I had the immense privilege and pleasure of spending the past few days in Connecticut at the Isabella Freedman Jewish Retreat Center for the Hazon Food Conference.  I can’t yet write much about the weekend, because being at Isabella Freedman and at the Conference was so wonderful, I’m still processing it all.  Suffice it to say that no one I spoke with wanted to leave.

For now, I just want to summarize a debate that we had over the weekend.  I’ve heard this debate a few times, always difference, always gripping.  Below are some of the arguments I heard, and now I’m putting it to you.

Latke or Hamentaschen: Which is better?

Arguments that were voiced in favor of the latke:

-If you look at a bicycle, most of the parts (e.g. wheels) are shaped like a latke.
-One of the most frequent problems on a bicycle is a chain that isn’t well enough greased.  If you’re carrying a latke with you, you can use it for sustenance and/or to grease your chain.
-If you cut a hamentaschen in half and plant it, nothing happens.  If you cut a potato in half and plant it, you will have several potatoes the next year.
-The latke is much more pure because it’s just a few ingredients; you don’t really know what the hamentaschen is (and it might contain prunes).
-We’re in the middle of the latke’s holiday, so obviously the latke gets bonus points.
-Hanukkah lasts eight days, while Purim is only one.
-Latke’s easier to spell.

Arguments in favor of the hamentaschen:

-You can fill it with whatever is your favorite (including, perhaps, the latke).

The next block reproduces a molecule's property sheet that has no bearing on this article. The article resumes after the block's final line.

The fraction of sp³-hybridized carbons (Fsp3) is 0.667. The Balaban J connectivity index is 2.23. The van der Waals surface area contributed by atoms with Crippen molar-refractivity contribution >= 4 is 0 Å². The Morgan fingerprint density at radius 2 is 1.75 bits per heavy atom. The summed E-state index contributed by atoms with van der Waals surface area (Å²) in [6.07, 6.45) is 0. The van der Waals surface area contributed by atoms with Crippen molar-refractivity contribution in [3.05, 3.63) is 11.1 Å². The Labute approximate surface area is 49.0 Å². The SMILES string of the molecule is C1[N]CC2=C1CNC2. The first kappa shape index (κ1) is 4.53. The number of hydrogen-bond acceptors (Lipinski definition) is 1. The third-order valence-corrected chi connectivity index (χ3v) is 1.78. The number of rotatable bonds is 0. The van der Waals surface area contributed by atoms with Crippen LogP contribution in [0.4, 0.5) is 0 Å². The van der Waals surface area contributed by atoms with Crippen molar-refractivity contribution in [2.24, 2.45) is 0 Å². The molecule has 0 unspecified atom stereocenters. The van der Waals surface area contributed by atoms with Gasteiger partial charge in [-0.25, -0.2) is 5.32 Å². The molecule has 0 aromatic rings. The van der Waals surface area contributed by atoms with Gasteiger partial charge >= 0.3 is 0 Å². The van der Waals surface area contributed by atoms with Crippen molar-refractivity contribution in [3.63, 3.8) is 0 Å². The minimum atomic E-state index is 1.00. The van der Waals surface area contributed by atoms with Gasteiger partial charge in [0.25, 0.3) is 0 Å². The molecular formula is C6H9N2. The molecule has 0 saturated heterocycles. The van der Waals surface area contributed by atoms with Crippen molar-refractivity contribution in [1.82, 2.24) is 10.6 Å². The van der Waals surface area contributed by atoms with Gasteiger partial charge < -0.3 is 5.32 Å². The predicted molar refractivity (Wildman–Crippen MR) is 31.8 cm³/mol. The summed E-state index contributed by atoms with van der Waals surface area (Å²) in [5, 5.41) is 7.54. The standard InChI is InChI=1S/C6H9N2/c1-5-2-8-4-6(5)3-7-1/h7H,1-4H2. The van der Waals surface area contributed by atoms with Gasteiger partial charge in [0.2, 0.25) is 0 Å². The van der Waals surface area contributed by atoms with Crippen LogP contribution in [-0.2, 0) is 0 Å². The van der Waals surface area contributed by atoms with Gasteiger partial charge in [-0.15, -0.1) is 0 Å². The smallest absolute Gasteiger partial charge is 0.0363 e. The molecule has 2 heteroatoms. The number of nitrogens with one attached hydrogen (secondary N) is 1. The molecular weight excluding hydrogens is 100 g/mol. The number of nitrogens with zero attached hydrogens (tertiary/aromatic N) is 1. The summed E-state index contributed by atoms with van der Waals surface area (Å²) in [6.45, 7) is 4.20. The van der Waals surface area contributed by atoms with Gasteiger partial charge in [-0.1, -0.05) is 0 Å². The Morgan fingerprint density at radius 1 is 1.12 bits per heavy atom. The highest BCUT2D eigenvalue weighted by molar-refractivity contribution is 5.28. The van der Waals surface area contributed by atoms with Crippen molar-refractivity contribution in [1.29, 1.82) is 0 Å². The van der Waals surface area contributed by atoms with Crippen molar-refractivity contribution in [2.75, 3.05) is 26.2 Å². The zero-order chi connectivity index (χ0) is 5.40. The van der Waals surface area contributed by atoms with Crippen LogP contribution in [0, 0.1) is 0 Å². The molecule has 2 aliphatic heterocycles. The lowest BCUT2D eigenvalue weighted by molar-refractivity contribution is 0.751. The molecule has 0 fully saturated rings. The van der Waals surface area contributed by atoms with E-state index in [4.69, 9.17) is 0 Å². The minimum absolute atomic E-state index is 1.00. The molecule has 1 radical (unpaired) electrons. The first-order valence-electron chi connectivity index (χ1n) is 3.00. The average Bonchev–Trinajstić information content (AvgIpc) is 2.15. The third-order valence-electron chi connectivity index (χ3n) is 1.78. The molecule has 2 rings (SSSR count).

-It resembles the pubic triangle.
-The frame of the bicycle is composed of two triangles.
-The hamentaschen is the Jewish people’s version of the Cliff Bar.
-The hamentaschen requires no extra packaging, while the latke obviously does unless you want grease everywhere.
-The latke causes global warming.
-Free association: “What do people think of when they hear the word latke: oil.  What do people think of when they hear the words Dick Cheney: oil.  Therefore, a vote for latke is a vote for Dick Cheney.”  (And the latke resembles Dick Cheney.)

For more arguments for both sides, please buy yourself a copy of The Great Latke-Hamentash Debate.

P.S. Hazon, among other things, does the Israel Bike Rides, New York Jewish Environmental Bike Rides, D.C. Bike Rides, etc., which is why there were so many bicycle related arguments.  I have never gone on one of Hazon’s bike rides, but I hear they’re incredible, and I plan on doing the Israel Bike Ride in May.

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  • Laykes vs. sufganiyot, maybe that would be hard to decide. Especially if the sufganiyot are the Persian kind, drenched with honey-orange syrup and sprinkled with ground pistachios.

    But latkes vs. hamantaschen?

    C’mon. Not even a contest.

  • clearly Ephraim, you’ve never had Ma Brakha’s Moroccan style Oznei Haman. Latkes are oily and greasy and lack all finesse. Drench anything in fat and of course it will taste good! But Mom’s Oznei Haman! Mmmm – none of the crumbly ashkenazic pastry, nary a poppy seed to be soon. Just soft, chewy, yummy Hamantashen goodness.

  • No, I have never had Ma Brakha’s Moroccan style Oznei Haman. Sounds good. What’s the filling?

    However, I must take issue with your denigration of the latke. Having been exposed to Moroccan-style cholent, I can state categorically that drenching everything in fat is certainly NOT the way to make it taste good.

    I hasten to add here that I have had a really good cholent exactly one time. Most cholents are nothing to write home about. Sephardi, Ashkenazi, it doesn’t matter. I know there are good cholents out there. I have just never had one except for that one time (I think it was the beef marrow bones that did it).